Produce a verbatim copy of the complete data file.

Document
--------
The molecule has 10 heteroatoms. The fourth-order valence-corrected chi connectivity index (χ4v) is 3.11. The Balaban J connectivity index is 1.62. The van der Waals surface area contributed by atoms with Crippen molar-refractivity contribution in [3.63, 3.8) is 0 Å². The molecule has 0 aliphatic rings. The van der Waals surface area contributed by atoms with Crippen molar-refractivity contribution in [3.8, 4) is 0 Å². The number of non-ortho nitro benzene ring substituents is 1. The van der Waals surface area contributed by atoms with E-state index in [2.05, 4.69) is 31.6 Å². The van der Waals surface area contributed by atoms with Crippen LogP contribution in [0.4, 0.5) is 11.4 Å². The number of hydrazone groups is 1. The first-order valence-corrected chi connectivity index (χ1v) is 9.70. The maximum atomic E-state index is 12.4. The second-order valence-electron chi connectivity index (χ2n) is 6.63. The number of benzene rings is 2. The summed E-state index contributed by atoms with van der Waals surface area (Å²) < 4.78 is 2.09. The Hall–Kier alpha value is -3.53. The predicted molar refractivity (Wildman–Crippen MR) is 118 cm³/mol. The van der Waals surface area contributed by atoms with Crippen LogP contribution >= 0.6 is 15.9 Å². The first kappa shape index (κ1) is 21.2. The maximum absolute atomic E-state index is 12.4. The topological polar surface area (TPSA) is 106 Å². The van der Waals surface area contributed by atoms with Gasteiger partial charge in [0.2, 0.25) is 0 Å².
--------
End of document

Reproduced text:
The molecule has 10 heteroatoms. The fourth-order valence-corrected chi connectivity index (χ4v) is 3.11. The Balaban J connectivity index is 1.62. The van der Waals surface area contributed by atoms with Crippen molar-refractivity contribution in [3.63, 3.8) is 0 Å². The molecule has 0 aliphatic rings. The van der Waals surface area contributed by atoms with Crippen molar-refractivity contribution in [3.8, 4) is 0 Å². The number of non-ortho nitro benzene ring substituents is 1. The van der Waals surface area contributed by atoms with E-state index in [2.05, 4.69) is 31.6 Å². The van der Waals surface area contributed by atoms with Crippen LogP contribution in [0.4, 0.5) is 11.4 Å². The number of hydrazone groups is 1. The first-order valence-corrected chi connectivity index (χ1v) is 9.70. The maximum atomic E-state index is 12.4. The second-order valence-electron chi connectivity index (χ2n) is 6.63. The number of benzene rings is 2. The summed E-state index contributed by atoms with van der Waals surface area (Å²) < 4.78 is 2.09. The Hall–Kier alpha value is -3.53. The predicted molar refractivity (Wildman–Crippen MR) is 118 cm³/mol. The van der Waals surface area contributed by atoms with Crippen LogP contribution >= 0.6 is 15.9 Å². The first kappa shape index (κ1) is 21.2. The maximum absolute atomic E-state index is 12.4. The topological polar surface area (TPSA) is 106 Å². The van der Waals surface area contributed by atoms with Gasteiger partial charge in [0.2, 0.25) is 0 Å².